We’re commodities, but maybe that’s all right – what do we pay for using FourSquare?

Culinary tourism isn’t what it used to be. Two months ago, I spent a few days in London. Having never been there before, every evening presented a new challenge: where to eat? A decade ago, I might have consulted my Lonely Planet guide (or my Guide Michelin, had I not been a poor student) or asked a random passer-by for directions. Now, I consulted my iPad, and opened the Yelp app; within seconds, I had a conveniently large list of nearby places recommended by others before me.

While the nostalgically-inclined might lament the loss of the “romantic” quest for a decent restaurant in a city full of tourist traps, fact is that mobile, location-based apps such as Yelp or FourSquare have made finding a nearby place of virtually any kind a lot easier. And it’s all free, too – neither Yelp nor FourSquare even show advertisements in their mobile apps. You’d almost think it’s too good to be true – so, is it?

“If you’re not paying anything, you’re the product being sold.” This phrase has been making the rounds on the internet for a few years now and is often quoted when a wonderful online service is offered at seemlingly no cost. The notion is that, as a company still has to pay the bills, they have to be making money off their users in some way – presumably by selling or otherwise monetizing their input; for example, their personal information or the data they add to the service’s database for no monetary compensation.

The user as the “product being sold” is exactly what Leighton Evans describes in his article How to Build a Map for Nothing, from the forthcoming Unlike Us reader. Having had an experience quite similar to mine – though in York rather than London, and looking for a place to drink rather than to eat – Evans investigates what FourSquare gained by him checking into the bar he found through the app that evening.

On the one hand, argues Evans, apps like FourSquare present a unique new bottom-up approach to mapping our world; rather than a lone cartographer drawing up a map of York or London, representing only his own (or his employers’) point of view, via Location-Based Social Networks (LSBNs) thousands of users can contribute to a real-time, up-to-date map of these places. This allows for, among other things, the user-tailored recommendation lists and user-comtributed reviews these LBSNs offer. On the other hand, this information is invaluable to advertisers and the businesses that can be found through the apps; having detailed information about how and when a certain kind of person visits a certain kind of place at a certain time allows for laser-accurate marketing.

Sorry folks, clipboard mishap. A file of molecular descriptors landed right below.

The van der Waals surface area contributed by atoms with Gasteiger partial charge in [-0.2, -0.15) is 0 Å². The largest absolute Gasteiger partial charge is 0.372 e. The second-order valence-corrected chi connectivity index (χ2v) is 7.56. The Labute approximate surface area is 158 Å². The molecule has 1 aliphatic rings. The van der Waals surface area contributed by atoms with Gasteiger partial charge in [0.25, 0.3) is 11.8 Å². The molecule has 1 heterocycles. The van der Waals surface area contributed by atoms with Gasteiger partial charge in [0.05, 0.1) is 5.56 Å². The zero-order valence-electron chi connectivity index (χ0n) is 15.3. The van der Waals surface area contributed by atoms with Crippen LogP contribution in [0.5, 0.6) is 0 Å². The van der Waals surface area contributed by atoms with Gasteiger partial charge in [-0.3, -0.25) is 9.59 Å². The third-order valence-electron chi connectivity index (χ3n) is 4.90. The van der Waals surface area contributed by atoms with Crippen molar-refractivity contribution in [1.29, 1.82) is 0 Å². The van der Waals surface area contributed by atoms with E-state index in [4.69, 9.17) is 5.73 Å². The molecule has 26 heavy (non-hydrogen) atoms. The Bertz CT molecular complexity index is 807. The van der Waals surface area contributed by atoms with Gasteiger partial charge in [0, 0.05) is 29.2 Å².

I’d say that another strength of LBSNs in this regard is the fact that they are especially well-suited to mobile apps; finding a nearby pub will usually be a goal when you’re out in the streets rather than at home. This makes for a rich stream of location-based and user-specific data that the companies behind these networks eagerly monetize. Mobile might just be the next frontier to conquer for social networks in general; with Facebook introducing a Facebook-branded SIM card and Twitter supporting updates via sms from the get-go, it is clear that location is not just the means but also the goal for a lot of networks.

Given this monetization of our input and personal data, it is obvious that we do in fact pay a price for using Yelp or FourSquare. The question is not so much whether this is a good thing or not, but rather whether the price is right; we’re providing FourSquare with our minute-to-minute location, and the data we submit about these locations, in exchange for using their nice app and the features it provides. Is this acceptable?

The problem in answering this kind of questions is that while it is sort of clear what kind of data the users provide to the services, information about what social networks do with this information is often foggy. The terms of the exchange between the social network and the user are not transparent to the user side of the matter, and perhaps this is the real issue with being the product that’s being sold. Leighton Evans found a nice pub in York, and I found an affordable restaurant in London, but what did Yelp and FourSquare find, and what did they do with it? Without an answer to those questions we cannot yet be sure whether it’s all right to be a commodity.

Leighton Evans will be speaking about mobile use of social media at the Unlike Us #3 conference, on 22 March in Trouw Amsterdam. The Unlike Us Reader, with the article ‘How to Build a Map for Nothing: Immaterial Labor and Location-Based Social Networking’, will appear at the end of February 2013.